Big in Japan: Rice and sorghum roots in the land of the rising sun

Posted: November 15, 2012

Roots lab students Patompong ‘Khwan’ Saengwilai and Phanchita ‘Nan’ Vejchasarn were at the Japan International Research Center For Agricultural Sciences (JIRGAS) in Tsukuba, Japan from September 3 through September 23, 2012 for rice and sorghum root research. They were accompanied by Edward Makoto Johns, a volunteer Penn State research technician.

Tsukuba is situated near the capital city of Japan, Tokyo, and is known as “science city.” It is the home of more than 60 national research institutes, which makes it one of the world’s largest coordinated efforts to accelerate the rate of and improve the quality of scientific discovery. Matthias Wissuwa’s research group invited Khwan, Nan, and Edward to study root traits of sorghum and rice. 

Matthias khwan nan

Khwan, Dr. Matthias Wissuwa, and Nan (left to right) utilizing public transportation.

Khwan evaluated the potential of nodal root angle as a trait for improving phosphorus (P) acquisition in sorghum. Since phosphorus is more available in the topsoil, he hypothesized that sorghum with shallow root angles would acquire more P and have better growth in low P soils. In this study, he used the shovelomics method to evaluate root traits such as root angle, branching, and nodal root number of 40 sorghum varieties from West Africa and the USA under high and low P conditions and evaluated the growth of varieties contrasting in nodal root angles in low P soils.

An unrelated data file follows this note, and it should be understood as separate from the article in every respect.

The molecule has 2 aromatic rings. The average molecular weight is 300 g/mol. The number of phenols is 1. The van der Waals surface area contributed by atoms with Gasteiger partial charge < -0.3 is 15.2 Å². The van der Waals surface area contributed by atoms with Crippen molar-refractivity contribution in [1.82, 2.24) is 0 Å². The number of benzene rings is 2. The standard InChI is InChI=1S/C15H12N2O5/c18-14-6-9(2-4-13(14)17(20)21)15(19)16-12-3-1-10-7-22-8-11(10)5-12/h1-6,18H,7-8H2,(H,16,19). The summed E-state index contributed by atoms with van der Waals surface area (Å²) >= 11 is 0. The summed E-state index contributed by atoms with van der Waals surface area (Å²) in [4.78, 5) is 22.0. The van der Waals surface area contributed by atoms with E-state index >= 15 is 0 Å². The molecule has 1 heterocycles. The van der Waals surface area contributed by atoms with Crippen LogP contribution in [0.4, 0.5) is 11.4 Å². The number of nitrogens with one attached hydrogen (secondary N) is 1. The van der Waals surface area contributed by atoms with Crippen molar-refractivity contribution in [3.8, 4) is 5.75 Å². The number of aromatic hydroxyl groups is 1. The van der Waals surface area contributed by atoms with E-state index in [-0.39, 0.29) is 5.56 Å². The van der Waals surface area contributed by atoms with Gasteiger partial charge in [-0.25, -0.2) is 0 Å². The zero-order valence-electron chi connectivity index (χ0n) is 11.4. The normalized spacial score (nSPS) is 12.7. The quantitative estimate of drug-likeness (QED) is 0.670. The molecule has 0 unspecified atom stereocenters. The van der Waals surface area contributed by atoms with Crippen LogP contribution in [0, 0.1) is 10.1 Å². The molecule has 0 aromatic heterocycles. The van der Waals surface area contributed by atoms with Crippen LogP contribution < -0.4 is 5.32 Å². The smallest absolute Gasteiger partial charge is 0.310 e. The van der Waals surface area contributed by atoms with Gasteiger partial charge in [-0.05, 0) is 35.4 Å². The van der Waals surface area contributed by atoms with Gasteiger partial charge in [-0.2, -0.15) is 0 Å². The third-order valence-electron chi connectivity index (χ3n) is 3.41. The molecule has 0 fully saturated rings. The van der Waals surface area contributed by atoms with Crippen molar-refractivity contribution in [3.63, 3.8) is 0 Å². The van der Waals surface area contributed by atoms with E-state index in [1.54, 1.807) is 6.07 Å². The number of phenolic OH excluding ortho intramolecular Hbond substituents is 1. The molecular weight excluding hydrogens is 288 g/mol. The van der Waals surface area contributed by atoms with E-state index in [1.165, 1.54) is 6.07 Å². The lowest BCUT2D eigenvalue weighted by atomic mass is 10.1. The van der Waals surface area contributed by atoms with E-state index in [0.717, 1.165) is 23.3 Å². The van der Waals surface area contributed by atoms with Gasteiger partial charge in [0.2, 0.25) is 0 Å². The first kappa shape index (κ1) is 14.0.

khwan in japan shovelomics

Khwan evaluating sorghum roots using shovelomics.

Nan’s research topic is “Genome-wide association analysis of root architectural traits as related to phosphorus efficiency in rice (Oryza sativa).”  The objectives of the research were to study phosphorus effects on root architectural traits and to characterize the genetic control of root architectural traits in rice using Association Analysis. She has used shovelomics to examine genotypic variation in rice root architectural traits, especially nodal root angle, for low-phosphorus tolerance among 196 accessions selected from a Oryza sativa diversity panel in field trials under low and high phosphorus conditions.  The expected outcome of the research includes the identification of molecular markers associated with genes conferring superior root architecture, which will enhance genetic improvement in rice phosphorus efficiency.

 research group in japan

Nan (front center) with members of Dr. Wissuwa's research group.

 Edward shovelomics

Edward helping with measuring shoot parameters.


--Article written by Khwan and Nan. Posted by Larry York